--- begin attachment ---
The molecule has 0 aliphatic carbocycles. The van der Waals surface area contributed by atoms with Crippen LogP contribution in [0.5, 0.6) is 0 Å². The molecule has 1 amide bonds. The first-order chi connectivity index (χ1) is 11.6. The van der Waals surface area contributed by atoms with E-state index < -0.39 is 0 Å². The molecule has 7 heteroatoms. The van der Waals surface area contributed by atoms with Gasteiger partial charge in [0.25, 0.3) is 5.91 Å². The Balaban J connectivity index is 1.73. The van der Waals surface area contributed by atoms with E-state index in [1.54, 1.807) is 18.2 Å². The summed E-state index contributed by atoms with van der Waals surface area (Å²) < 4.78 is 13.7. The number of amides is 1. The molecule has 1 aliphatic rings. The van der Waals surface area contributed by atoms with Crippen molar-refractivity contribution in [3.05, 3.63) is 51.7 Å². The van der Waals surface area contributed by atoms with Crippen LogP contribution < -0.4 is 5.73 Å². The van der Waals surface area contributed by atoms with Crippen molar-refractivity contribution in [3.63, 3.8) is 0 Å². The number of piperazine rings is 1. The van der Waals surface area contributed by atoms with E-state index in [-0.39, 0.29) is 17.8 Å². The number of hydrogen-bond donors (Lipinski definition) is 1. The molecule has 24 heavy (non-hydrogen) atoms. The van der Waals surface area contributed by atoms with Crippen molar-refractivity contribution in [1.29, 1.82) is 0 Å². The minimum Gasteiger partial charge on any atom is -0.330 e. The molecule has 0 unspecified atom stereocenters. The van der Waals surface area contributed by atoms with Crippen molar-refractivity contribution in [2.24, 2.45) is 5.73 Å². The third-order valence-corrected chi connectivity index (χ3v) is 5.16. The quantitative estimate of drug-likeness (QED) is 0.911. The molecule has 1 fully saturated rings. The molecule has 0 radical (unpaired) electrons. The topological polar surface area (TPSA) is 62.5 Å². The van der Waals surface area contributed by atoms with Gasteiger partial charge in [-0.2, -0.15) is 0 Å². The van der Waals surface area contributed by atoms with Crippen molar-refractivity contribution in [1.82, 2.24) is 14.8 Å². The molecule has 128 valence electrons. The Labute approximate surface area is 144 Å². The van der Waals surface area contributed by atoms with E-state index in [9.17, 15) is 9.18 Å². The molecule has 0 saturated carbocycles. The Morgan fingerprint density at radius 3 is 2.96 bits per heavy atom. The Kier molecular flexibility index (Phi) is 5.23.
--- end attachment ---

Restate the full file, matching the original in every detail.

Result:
The molecule has 0 aliphatic carbocycles. The van der Waals surface area contributed by atoms with Crippen LogP contribution in [0.5, 0.6) is 0 Å². The molecule has 1 amide bonds. The first-order chi connectivity index (χ1) is 11.6. The van der Waals surface area contributed by atoms with E-state index < -0.39 is 0 Å². The molecule has 7 heteroatoms. The van der Waals surface area contributed by atoms with Gasteiger partial charge in [0.25, 0.3) is 5.91 Å². The Balaban J connectivity index is 1.73. The van der Waals surface area contributed by atoms with E-state index in [1.54, 1.807) is 18.2 Å². The summed E-state index contributed by atoms with van der Waals surface area (Å²) < 4.78 is 13.7. The number of amides is 1. The molecule has 1 aliphatic rings. The van der Waals surface area contributed by atoms with Crippen molar-refractivity contribution in [3.05, 3.63) is 51.7 Å². The van der Waals surface area contributed by atoms with Crippen LogP contribution < -0.4 is 5.73 Å². The van der Waals surface area contributed by atoms with Crippen molar-refractivity contribution in [3.63, 3.8) is 0 Å². The number of piperazine rings is 1. The van der Waals surface area contributed by atoms with E-state index in [-0.39, 0.29) is 17.8 Å². The number of hydrogen-bond donors (Lipinski definition) is 1. The molecule has 24 heavy (non-hydrogen) atoms. The van der Waals surface area contributed by atoms with Crippen molar-refractivity contribution in [1.29, 1.82) is 0 Å². The minimum Gasteiger partial charge on any atom is -0.330 e. The molecule has 0 unspecified atom stereocenters. The van der Waals surface area contributed by atoms with Crippen molar-refractivity contribution in [2.24, 2.45) is 5.73 Å². The third-order valence-corrected chi connectivity index (χ3v) is 5.16. The quantitative estimate of drug-likeness (QED) is 0.911. The molecule has 1 fully saturated rings. The molecule has 0 radical (unpaired) electrons. The topological polar surface area (TPSA) is 62.5 Å². The van der Waals surface area contributed by atoms with Gasteiger partial charge in [-0.2, -0.15) is 0 Å². The van der Waals surface area contributed by atoms with Crippen molar-refractivity contribution in [1.82, 2.24) is 14.8 Å². The molecule has 128 valence electrons. The Labute approximate surface area is 144 Å². The van der Waals surface area contributed by atoms with E-state index in [9.17, 15) is 9.18 Å². The molecule has 0 saturated carbocycles. The Morgan fingerprint density at radius 3 is 2.96 bits per heavy atom. The Kier molecular flexibility index (Phi) is 5.23.